Mother and daughter optometrists team up to bring quality eye care to communities near and far
In a way, Victoria “Torie” Soriano’s work at her mother’s eye clinic in Carthage, Missouri, began years ago.
“She had my sister and I start filing charts pretty much as soon as we learned the alphabet,” Torie said.
Now she works alongside her mother, Tamra “Tami” Soriano, as a doctor of optometry after graduating from the College of Optometry at the University of Missouri–St. Louis – the same program from which her mother graduated.
The UMSL duo are part of the three-woman team, including Indiana University alumna Michelle Pyle, that makes up Carthage Eye Care.
Tami opened the doors of Carthage Eye Care in 1992. She had worked for three years in St. Louis and briefly in Joplin, Missouri, after graduating with her OD from UMSL in 1988. Tami originally intended to stay in St. Louis but decided to return to Carthage to be closer to her family when the opportunity to buy a practice presented itself.
“It’s the best decision I have ever made!” said Tami, who knew she wanted to be an optometrist after being fit for her first contact lenses in high school.
She took some classes at Missouri State University, checked off the prerequisites needed for the UMSL optometry program, applied and was accepted.
“I love helping others, and vision is central to everyone’s life,” she said. “I feel like there is almost something spiritual about ‘making blind men see.’”
Despite having been raised around the profession, Torie hadn’t always planned on becoming an optometrist, even as she completed a biology degree from the University of Arkansas.
What would finally spark her passion for the field? Accompanying her mother on mission trips to Haiti.
Tami has orchestrated 11 trips to the country and has also gone to Guatemala, Nicaragua and Togo to help bring healthy vision to as many people worldwide as she can. Her passion for helping others abroad started during her UMSL days, when she made her first mission trip to Mexico through Volunteer Optometric Services to Humanity.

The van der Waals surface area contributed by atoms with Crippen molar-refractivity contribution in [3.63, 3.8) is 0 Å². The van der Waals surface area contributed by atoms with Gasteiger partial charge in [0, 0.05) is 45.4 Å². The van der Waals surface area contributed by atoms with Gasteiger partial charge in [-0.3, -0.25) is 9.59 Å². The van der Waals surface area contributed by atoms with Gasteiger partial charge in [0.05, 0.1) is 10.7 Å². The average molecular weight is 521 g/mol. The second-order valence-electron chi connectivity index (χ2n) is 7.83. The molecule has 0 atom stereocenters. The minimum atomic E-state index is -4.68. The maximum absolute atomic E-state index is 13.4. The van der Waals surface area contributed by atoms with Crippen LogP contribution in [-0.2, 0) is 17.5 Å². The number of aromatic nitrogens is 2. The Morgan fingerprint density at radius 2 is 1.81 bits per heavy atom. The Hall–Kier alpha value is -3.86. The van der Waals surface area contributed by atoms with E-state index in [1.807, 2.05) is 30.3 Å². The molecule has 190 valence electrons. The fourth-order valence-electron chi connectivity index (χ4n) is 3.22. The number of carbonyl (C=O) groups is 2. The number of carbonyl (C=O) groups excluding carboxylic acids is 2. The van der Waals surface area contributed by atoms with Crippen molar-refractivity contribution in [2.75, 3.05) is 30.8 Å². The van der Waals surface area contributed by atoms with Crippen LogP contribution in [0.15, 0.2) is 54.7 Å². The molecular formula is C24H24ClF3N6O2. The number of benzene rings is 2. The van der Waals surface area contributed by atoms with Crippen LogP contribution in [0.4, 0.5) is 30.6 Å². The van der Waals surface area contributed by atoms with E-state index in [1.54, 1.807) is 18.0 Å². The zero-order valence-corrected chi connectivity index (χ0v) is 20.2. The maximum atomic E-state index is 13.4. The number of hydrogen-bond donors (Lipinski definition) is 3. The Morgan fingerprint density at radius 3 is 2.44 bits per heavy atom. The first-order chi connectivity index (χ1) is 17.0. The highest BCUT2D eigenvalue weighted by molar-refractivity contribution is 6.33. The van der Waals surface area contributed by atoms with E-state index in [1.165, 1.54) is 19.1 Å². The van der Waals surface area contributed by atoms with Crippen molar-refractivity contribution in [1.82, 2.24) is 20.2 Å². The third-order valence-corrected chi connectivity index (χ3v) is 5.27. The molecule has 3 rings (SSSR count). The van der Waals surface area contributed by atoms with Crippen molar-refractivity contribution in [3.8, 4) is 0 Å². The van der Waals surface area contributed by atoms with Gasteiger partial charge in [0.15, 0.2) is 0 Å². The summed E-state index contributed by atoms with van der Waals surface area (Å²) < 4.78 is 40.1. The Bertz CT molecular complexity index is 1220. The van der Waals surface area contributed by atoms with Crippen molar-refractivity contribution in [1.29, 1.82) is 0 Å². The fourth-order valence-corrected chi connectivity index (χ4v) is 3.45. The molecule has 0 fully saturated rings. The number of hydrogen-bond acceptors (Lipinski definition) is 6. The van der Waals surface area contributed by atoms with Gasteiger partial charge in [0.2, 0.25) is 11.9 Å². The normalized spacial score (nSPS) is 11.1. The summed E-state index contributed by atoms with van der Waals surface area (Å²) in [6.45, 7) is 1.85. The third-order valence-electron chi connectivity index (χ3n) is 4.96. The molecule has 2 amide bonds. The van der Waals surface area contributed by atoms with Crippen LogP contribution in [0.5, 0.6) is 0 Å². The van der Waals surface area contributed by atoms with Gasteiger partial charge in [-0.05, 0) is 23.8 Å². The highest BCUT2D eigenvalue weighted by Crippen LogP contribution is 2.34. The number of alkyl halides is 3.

“I knew that I would do it again,” she said.
Children, finances and a career put that dream on hold, but Tami eventually connected with a Kansas City, Missouri, mission that had developed an eye clinic and surgery center in Haiti.
Along for the mission, Torie got to see firsthand what a difference a doctor of optometry can make in a country where impoverished people lack access to quality eye care.
“I realized the impact that eye care can have in a community,” she said, “whether it be Carthage, Missouri, or Saint-Louis-du-Nord, Haiti.”
A newfound perspective on the importance healthy vision played in having a healthy community drove Torie to get her OD and help her mother on additional mission trips.
Torie graduated from UMSL this past spring and joined Carthage Eye Care shortly after. She also spends time at local nursing homes, providing eye care to the elderly, a population that really needs help with its vision but has difficulty with access.
“It takes a special person to do that and enjoy doing it,” Tami said of her daughter.
Torie also has ambitions of developing a pediatric practice – children being the other population she most enjoys treating.
“You can help a child so much with the right pair of glasses,” she said. “And a life can be saved with a good dilated-eye exam. I’ve come to learn that kids and more seasoned adults are so far apart in age, but they require a lot of the same energy and approach to eye care.”
Tami has gotten the joy of watching her daughter really come into her own professionally, as Torie’s carved out a local niche for herself in specialty contact lenses. She’s already gaining a reputation of expertise in some of the larger surrounding cities, including Joplin.
“I love working with Torie,” Tami said. “I know I’m a little biased, but there is something special about her that is difficult to explain. She has a light about her, and she has brought energy to the practice that only youth and passion can bring.”
Torie feels equally lucky getting to learn from her mother.
“She treats her patients with the most compassion, patience and love that I’ve ever seen,” Torie said.
Some might question working so closely with family, but it seems to work for the Sorianos.
The Joplin Globe
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